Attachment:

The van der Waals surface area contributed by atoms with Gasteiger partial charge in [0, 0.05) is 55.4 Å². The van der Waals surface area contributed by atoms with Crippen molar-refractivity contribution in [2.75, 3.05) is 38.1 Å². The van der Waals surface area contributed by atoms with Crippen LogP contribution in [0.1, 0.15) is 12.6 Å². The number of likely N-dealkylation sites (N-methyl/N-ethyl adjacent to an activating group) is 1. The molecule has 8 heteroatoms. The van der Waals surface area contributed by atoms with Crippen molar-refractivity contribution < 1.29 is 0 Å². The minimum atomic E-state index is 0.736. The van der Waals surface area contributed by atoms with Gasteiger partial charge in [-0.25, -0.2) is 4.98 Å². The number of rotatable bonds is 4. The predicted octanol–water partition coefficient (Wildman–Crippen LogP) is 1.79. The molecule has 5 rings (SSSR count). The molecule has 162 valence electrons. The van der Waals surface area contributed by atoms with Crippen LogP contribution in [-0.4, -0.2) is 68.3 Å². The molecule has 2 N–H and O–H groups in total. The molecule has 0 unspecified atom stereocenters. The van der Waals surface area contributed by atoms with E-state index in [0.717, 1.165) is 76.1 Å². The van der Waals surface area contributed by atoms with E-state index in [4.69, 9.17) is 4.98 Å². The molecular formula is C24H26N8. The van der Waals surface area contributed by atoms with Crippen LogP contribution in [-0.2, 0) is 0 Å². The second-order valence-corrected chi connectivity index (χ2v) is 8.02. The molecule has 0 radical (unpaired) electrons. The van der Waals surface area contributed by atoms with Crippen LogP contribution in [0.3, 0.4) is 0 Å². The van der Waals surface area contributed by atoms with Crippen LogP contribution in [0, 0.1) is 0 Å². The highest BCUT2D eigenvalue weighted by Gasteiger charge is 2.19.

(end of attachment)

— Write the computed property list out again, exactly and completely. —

The van der Waals surface area contributed by atoms with Gasteiger partial charge in [0, 0.05) is 55.4 Å². The van der Waals surface area contributed by atoms with Crippen molar-refractivity contribution in [2.75, 3.05) is 38.1 Å². The van der Waals surface area contributed by atoms with Crippen LogP contribution in [0.1, 0.15) is 12.6 Å². The number of likely N-dealkylation sites (N-methyl/N-ethyl adjacent to an activating group) is 1. The molecule has 8 heteroatoms. The van der Waals surface area contributed by atoms with Crippen molar-refractivity contribution < 1.29 is 0 Å². The minimum atomic E-state index is 0.736. The van der Waals surface area contributed by atoms with Gasteiger partial charge in [-0.25, -0.2) is 4.98 Å². The number of rotatable bonds is 4. The predicted octanol–water partition coefficient (Wildman–Crippen LogP) is 1.79. The molecule has 5 rings (SSSR count). The molecule has 162 valence electrons. The van der Waals surface area contributed by atoms with Crippen LogP contribution in [-0.4, -0.2) is 68.3 Å². The molecule has 2 N–H and O–H groups in total. The molecule has 0 unspecified atom stereocenters. The van der Waals surface area contributed by atoms with E-state index in [0.717, 1.165) is 76.1 Å². The van der Waals surface area contributed by atoms with E-state index in [4.69, 9.17) is 4.98 Å². The molecular formula is C24H26N8. The van der Waals surface area contributed by atoms with Crippen LogP contribution in [-0.2, 0) is 0 Å². The second-order valence-corrected chi connectivity index (χ2v) is 8.02. The molecule has 0 radical (unpaired) electrons. The van der Waals surface area contributed by atoms with Crippen LogP contribution in [0.3, 0.4) is 0 Å². The van der Waals surface area contributed by atoms with Crippen LogP contribution in [0, 0.1) is 0 Å². The highest BCUT2D eigenvalue weighted by Gasteiger charge is 2.19.